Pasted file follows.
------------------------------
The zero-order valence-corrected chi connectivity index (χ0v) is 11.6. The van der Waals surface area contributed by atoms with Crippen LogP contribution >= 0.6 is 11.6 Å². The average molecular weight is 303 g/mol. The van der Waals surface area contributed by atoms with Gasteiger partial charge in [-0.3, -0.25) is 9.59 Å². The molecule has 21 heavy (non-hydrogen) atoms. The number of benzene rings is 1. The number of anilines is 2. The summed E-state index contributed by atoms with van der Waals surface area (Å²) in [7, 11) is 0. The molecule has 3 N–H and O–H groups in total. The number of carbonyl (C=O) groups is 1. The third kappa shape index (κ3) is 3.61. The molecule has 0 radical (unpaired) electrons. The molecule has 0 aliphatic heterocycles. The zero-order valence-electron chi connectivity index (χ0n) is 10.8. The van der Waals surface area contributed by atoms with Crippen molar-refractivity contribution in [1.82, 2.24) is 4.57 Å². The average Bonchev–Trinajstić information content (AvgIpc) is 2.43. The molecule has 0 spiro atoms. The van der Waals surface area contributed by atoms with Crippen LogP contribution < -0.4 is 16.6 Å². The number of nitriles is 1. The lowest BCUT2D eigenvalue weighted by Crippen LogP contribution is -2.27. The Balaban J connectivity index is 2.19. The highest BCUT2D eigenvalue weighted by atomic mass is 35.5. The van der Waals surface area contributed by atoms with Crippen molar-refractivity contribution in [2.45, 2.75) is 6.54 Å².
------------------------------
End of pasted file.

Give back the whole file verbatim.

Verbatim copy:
The zero-order valence-corrected chi connectivity index (χ0v) is 11.6. The van der Waals surface area contributed by atoms with Crippen LogP contribution >= 0.6 is 11.6 Å². The average molecular weight is 303 g/mol. The van der Waals surface area contributed by atoms with Gasteiger partial charge in [-0.3, -0.25) is 9.59 Å². The molecule has 21 heavy (non-hydrogen) atoms. The number of benzene rings is 1. The number of anilines is 2. The summed E-state index contributed by atoms with van der Waals surface area (Å²) in [7, 11) is 0. The molecule has 3 N–H and O–H groups in total. The number of carbonyl (C=O) groups is 1. The third kappa shape index (κ3) is 3.61. The molecule has 0 radical (unpaired) electrons. The molecule has 0 aliphatic heterocycles. The zero-order valence-electron chi connectivity index (χ0n) is 10.8. The van der Waals surface area contributed by atoms with Crippen molar-refractivity contribution in [1.82, 2.24) is 4.57 Å². The average Bonchev–Trinajstić information content (AvgIpc) is 2.43. The molecule has 0 spiro atoms. The van der Waals surface area contributed by atoms with Crippen LogP contribution < -0.4 is 16.6 Å². The number of nitriles is 1. The lowest BCUT2D eigenvalue weighted by Crippen LogP contribution is -2.27. The Balaban J connectivity index is 2.19. The highest BCUT2D eigenvalue weighted by atomic mass is 35.5. The van der Waals surface area contributed by atoms with Crippen molar-refractivity contribution in [2.45, 2.75) is 6.54 Å².